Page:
Ghani Khan said he had not discussed the issue with Mamata and preferred to settle it with the AICC. “Mamata is not my leader. Please don’t mention her name to me.”

Trinamul reacted with restraint, signalling that it does not want to do anything to upset Ghani Khan. Sudip Bandopadhyay said: “He is a senior political leader and has been a prime mover for a mahajot of anti-CPM forces in Bengal. Once the issue is settled, he will accept the party’s decision. We are sure he will come forward to help us remove the CPM from power.”

Trinamul sources feel Mamata may compromise by shifting her candidate from Englishbazar to Harishchandrapur, which should be acceptable to Ghani Khan.

Adhir Chowdhury, Congress MP from Berhampore, is unhappy with the choice of seats in Murshidabad, though his brother-in-law Arit Majumdar got a ticket. “We do not have much of a prospect in many of these seats,” Chowdhury said.

Congress president Sonia Gandhi has asked Kamal Nath and senior Bengal leaders to work on Chowdhury so that he does not put up a candidate against Atish Sinha, Congress Legislature Party leader, at Kandi.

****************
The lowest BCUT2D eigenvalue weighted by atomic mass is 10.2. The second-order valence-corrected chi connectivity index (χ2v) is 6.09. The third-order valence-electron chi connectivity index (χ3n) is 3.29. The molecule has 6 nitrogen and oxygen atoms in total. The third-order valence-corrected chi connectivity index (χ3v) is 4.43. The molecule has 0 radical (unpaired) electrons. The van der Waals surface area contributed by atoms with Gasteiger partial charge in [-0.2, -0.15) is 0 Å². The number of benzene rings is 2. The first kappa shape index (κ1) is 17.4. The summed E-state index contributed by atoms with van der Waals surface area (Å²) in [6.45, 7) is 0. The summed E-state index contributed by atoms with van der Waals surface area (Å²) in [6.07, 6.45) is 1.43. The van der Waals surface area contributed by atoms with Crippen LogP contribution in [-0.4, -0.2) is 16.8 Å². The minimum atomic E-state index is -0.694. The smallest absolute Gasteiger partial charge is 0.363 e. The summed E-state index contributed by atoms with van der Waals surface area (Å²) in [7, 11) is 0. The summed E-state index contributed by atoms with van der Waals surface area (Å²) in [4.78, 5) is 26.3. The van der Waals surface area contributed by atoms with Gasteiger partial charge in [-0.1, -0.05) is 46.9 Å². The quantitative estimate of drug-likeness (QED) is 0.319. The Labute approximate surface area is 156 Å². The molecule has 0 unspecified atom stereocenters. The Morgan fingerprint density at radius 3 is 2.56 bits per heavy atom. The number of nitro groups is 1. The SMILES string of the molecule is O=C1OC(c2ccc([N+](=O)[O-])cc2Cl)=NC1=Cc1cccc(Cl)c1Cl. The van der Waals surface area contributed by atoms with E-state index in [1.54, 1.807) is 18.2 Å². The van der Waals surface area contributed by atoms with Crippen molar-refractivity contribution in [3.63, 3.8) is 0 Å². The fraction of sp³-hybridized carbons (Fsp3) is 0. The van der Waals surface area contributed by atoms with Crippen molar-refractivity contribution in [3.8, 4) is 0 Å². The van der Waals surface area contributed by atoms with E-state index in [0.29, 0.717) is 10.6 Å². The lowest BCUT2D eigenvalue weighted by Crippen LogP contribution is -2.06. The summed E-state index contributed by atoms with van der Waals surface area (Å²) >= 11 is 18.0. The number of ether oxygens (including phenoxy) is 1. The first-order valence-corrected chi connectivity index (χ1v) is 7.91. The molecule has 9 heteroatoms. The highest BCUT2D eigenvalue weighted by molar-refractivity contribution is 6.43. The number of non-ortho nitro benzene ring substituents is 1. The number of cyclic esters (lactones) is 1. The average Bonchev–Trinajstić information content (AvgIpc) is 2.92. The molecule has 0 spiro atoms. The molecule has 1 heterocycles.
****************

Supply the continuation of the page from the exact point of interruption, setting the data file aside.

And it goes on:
New Delhi, April 13: 
A Pakistani diplomat who was detained yesterday by Nepal police for possessing 16 kg of explosives is suspected to have been closely linked to the five militants who had hijacked the Indian Airlines Airbus from Kathmandu in December 1999.

Mohammad Arshad Cheema, who, Indian security agencies believe, is a hardcore Pakistani intelligence operative and was functioning from the country’s embassy under the “cover” of a first secretary, was spotted at Tribhuvan International Airport a couple of hours before Flight IC-814 took off for New Delhi on the afternoon of December 24, 1999.

The “diplomat” was picked up yesterday from the house of his relative, Hussein Cheema, in Kathmandu’s New Baneshwar area. About 16 kg of an explosive substance, suspected to be RDX, was seized from the house. The Nepalese government today expelled Cheema and told him to leave the country by tomorrow.

Home ministry sources here said that within a day of the hijack, intelligence agents reported that Cheema, along with an “assistant”, was spotted driving into Tribhuvan airport in a car with Pakistani mission registration number plates.

Cheema was seen entering the complex with a “bag” which Indian security agencies believe had the initial cache of weapons that may have been passed on to the hijackers. “He probably used his diplomatic status to access an area within the airport complex which otherwise should have been well-guarded. He may also have provided back-up support to the hijackers who had crossed over from India long before the hijack,” an official said.